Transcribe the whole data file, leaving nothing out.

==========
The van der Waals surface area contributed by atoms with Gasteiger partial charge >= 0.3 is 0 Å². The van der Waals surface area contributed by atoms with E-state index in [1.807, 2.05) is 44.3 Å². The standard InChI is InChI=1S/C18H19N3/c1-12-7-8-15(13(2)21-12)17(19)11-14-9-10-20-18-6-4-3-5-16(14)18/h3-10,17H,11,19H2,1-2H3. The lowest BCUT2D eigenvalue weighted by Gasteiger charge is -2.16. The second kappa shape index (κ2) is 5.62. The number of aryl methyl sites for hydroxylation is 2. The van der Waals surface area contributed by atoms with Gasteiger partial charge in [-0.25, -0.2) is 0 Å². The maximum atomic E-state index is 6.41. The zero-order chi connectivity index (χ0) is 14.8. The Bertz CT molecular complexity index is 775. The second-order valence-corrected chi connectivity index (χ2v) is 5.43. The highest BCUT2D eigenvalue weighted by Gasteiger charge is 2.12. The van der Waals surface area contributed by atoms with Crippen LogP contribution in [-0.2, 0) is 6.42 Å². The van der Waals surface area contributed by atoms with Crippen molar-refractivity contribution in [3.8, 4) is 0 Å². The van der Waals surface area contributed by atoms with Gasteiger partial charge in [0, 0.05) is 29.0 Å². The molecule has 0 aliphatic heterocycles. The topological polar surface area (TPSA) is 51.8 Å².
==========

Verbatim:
The van der Waals surface area contributed by atoms with Gasteiger partial charge >= 0.3 is 0 Å². The van der Waals surface area contributed by atoms with E-state index in [1.807, 2.05) is 44.3 Å². The standard InChI is InChI=1S/C18H19N3/c1-12-7-8-15(13(2)21-12)17(19)11-14-9-10-20-18-6-4-3-5-16(14)18/h3-10,17H,11,19H2,1-2H3. The lowest BCUT2D eigenvalue weighted by Gasteiger charge is -2.16. The second kappa shape index (κ2) is 5.62. The number of aryl methyl sites for hydroxylation is 2. The van der Waals surface area contributed by atoms with Gasteiger partial charge in [-0.25, -0.2) is 0 Å². The maximum atomic E-state index is 6.41. The zero-order chi connectivity index (χ0) is 14.8. The Bertz CT molecular complexity index is 775. The second-order valence-corrected chi connectivity index (χ2v) is 5.43. The highest BCUT2D eigenvalue weighted by Gasteiger charge is 2.12. The van der Waals surface area contributed by atoms with Crippen LogP contribution in [-0.2, 0) is 6.42 Å². The van der Waals surface area contributed by atoms with Crippen molar-refractivity contribution in [3.8, 4) is 0 Å². The van der Waals surface area contributed by atoms with Gasteiger partial charge in [0, 0.05) is 29.0 Å². The molecule has 0 aliphatic heterocycles. The topological polar surface area (TPSA) is 51.8 Å².